One of history’s great loves is reexamined by a former French publishing executive.
Here, the tale of Heloise and Abelard is narrated by the fictional William of Oxford, an itinerant young copyist whose wanderings take him, in 1116, to the abbey of Fontrevault and two life-altering encounters. The first is with eminent scholar-teacher-theologian Peter Abelard, who has by his 40th year become both revered and reviled for the matchless rational powers that take the forms of “his audacity and his blasphemous comparisons.” The second is with the beautiful Heloise, niece and ward of powerful Canon Fulbert—with whom William falls instantly and unrequitedly in love. Over the succeeding years, repressing his yearnings, William becomes Abelard’s devoted disciple and a pained witness to the great teacher’s passionate appropriation of the willing Heloise, herself possessed of an intellect as powerful and hungry as is the romantic desire Abelard stirs in her. As William moves in and out of Abelard’s orbit, the famous story is told: of the lovers’ “secret marriage” and the birth of their son; Canon Fulbert’s violent revenge (the castration of his niece’s seducer); Abelard’s distracted transformation from argumentative rebel into “a man of God who has been punished but purified”; and the years of separation, ending with Abelard’s death and Heloise’s renunciation of the world as she becomes a respected abbess. Audouard has researched his materials impeccably and constructed a sometimes affecting but otherwise middling narrative. The problem is William. Audouard’s emphasis on his emotions distracts attention from his lovers—and William’s arbitrary journeys and meetings never become anything but storytelling strategies. Only at end, when the celebrated exchange of letters from which the world knows of Heloise and Abelard is finally acknowledged, do we understand why Audouard created this really unnecessary character.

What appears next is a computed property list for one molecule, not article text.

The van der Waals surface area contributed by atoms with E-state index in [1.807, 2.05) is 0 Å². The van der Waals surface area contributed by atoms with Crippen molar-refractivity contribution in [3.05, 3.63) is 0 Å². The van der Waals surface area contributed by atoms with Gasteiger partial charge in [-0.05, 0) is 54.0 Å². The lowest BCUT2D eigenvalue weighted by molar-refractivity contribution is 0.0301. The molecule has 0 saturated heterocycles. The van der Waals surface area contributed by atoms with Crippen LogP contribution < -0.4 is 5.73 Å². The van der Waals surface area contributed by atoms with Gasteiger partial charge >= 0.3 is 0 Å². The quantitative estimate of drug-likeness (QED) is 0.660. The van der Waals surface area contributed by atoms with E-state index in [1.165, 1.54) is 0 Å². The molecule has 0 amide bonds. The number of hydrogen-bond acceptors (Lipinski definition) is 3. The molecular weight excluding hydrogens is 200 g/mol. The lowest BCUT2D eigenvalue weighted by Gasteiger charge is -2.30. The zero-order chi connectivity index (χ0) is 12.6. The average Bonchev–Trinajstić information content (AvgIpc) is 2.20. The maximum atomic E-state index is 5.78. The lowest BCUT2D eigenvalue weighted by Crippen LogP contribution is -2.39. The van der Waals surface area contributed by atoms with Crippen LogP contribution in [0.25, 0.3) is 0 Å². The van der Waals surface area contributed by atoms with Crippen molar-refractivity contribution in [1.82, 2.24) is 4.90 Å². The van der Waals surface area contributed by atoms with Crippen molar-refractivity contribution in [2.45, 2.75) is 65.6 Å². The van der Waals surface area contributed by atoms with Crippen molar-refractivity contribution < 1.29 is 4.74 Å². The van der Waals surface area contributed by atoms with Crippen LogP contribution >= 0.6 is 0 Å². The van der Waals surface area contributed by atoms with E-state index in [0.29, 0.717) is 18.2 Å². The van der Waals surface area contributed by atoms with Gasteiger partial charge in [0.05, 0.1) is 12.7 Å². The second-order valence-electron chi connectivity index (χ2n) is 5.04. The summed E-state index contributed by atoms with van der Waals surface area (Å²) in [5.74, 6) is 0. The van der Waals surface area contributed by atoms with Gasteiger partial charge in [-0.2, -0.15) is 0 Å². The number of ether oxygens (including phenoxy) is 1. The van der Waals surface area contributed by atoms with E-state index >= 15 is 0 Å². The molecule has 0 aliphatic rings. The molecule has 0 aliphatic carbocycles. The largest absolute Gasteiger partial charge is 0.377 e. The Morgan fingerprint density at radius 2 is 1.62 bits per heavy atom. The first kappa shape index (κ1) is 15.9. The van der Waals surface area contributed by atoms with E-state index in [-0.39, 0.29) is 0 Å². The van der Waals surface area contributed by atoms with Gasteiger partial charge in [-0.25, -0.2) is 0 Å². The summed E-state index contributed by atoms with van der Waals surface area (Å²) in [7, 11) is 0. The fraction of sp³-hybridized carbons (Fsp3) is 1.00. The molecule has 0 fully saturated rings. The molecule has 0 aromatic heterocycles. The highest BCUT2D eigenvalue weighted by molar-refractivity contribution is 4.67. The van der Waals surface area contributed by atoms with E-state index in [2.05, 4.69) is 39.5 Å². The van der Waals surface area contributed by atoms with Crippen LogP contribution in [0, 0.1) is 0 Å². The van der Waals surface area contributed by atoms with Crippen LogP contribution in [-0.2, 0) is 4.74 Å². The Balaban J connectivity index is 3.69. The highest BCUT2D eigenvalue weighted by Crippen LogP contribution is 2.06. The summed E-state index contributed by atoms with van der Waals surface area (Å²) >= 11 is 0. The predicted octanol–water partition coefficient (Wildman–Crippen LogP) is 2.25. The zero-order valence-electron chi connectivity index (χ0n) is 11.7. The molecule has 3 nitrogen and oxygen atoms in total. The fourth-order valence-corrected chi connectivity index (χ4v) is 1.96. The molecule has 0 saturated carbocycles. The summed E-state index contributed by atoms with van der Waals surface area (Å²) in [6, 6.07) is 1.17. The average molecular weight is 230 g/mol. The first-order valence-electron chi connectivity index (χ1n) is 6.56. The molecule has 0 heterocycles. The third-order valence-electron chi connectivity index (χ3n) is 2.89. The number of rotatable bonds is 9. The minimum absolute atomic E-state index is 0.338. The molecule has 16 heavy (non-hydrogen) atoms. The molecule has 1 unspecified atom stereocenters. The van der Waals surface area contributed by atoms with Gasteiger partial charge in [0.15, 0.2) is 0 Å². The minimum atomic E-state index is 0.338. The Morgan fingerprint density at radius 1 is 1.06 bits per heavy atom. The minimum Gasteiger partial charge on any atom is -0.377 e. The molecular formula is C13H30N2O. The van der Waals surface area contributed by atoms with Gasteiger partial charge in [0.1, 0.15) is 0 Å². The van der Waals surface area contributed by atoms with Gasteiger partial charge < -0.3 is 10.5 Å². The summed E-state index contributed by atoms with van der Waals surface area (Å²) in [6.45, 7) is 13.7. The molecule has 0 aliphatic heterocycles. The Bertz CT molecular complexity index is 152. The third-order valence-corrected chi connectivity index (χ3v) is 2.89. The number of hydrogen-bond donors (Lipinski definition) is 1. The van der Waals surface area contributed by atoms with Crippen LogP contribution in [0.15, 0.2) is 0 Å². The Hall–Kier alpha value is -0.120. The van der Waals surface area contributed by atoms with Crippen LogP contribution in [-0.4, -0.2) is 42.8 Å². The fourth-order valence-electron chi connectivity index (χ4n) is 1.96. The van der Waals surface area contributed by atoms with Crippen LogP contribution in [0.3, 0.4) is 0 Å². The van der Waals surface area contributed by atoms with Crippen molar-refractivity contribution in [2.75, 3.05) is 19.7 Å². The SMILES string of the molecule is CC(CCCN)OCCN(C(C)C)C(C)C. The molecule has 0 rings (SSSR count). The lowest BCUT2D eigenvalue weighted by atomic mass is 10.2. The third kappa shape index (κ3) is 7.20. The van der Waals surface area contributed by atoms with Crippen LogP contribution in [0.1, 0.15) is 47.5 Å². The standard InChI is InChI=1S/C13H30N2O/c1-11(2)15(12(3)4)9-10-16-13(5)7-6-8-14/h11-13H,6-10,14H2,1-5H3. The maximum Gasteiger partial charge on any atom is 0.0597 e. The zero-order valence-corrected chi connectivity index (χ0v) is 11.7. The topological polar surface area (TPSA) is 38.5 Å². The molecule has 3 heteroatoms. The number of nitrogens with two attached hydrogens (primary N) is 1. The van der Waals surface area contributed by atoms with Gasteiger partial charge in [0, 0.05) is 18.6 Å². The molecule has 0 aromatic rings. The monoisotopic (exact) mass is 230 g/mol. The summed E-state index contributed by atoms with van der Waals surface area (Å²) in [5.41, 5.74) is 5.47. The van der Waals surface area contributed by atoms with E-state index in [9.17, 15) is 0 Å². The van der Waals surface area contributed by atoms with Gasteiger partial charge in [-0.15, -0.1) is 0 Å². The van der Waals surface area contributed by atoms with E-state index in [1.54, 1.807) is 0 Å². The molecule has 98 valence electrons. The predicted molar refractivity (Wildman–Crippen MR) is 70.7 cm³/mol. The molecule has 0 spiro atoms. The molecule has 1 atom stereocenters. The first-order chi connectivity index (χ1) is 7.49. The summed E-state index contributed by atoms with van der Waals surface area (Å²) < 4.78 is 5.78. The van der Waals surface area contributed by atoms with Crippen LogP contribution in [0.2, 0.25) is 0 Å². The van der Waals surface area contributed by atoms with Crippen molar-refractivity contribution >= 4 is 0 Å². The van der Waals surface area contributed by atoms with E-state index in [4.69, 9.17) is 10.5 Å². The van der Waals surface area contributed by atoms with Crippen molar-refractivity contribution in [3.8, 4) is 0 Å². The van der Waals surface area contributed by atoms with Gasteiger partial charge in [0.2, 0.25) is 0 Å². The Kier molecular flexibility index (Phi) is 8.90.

The story is much better told in Helen Waddell’s deservedly popular 1933 classic Peter Abelard.